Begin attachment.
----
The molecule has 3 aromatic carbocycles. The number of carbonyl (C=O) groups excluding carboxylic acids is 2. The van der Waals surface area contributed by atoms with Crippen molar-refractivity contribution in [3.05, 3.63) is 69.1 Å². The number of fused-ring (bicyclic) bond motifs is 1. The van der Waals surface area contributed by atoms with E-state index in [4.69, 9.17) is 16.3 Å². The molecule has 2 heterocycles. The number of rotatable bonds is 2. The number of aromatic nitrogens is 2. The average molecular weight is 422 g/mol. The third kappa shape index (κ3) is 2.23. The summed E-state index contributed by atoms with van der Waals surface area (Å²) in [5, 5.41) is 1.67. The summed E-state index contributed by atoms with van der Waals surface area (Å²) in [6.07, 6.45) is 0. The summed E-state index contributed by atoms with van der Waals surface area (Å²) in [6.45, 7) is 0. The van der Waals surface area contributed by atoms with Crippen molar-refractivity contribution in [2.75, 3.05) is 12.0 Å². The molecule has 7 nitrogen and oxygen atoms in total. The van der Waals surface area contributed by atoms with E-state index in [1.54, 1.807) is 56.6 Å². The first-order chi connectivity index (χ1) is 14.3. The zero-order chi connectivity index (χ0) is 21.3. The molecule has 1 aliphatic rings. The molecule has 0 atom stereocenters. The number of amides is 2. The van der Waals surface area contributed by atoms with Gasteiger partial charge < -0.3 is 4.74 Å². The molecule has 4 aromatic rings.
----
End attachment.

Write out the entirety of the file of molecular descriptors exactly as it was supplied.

The molecule has 3 aromatic carbocycles. The number of carbonyl (C=O) groups excluding carboxylic acids is 2. The van der Waals surface area contributed by atoms with Crippen molar-refractivity contribution in [3.05, 3.63) is 69.1 Å². The number of fused-ring (bicyclic) bond motifs is 1. The van der Waals surface area contributed by atoms with E-state index in [4.69, 9.17) is 16.3 Å². The molecule has 2 heterocycles. The number of rotatable bonds is 2. The number of aromatic nitrogens is 2. The average molecular weight is 422 g/mol. The third kappa shape index (κ3) is 2.23. The summed E-state index contributed by atoms with van der Waals surface area (Å²) in [5, 5.41) is 1.67. The summed E-state index contributed by atoms with van der Waals surface area (Å²) in [6.07, 6.45) is 0. The summed E-state index contributed by atoms with van der Waals surface area (Å²) in [6.45, 7) is 0. The van der Waals surface area contributed by atoms with Crippen molar-refractivity contribution in [2.75, 3.05) is 12.0 Å². The molecule has 7 nitrogen and oxygen atoms in total. The van der Waals surface area contributed by atoms with E-state index in [1.54, 1.807) is 56.6 Å². The first-order chi connectivity index (χ1) is 14.3. The zero-order chi connectivity index (χ0) is 21.3. The molecule has 1 aliphatic rings. The molecule has 0 atom stereocenters. The number of amides is 2. The van der Waals surface area contributed by atoms with Gasteiger partial charge < -0.3 is 4.74 Å². The molecule has 4 aromatic rings.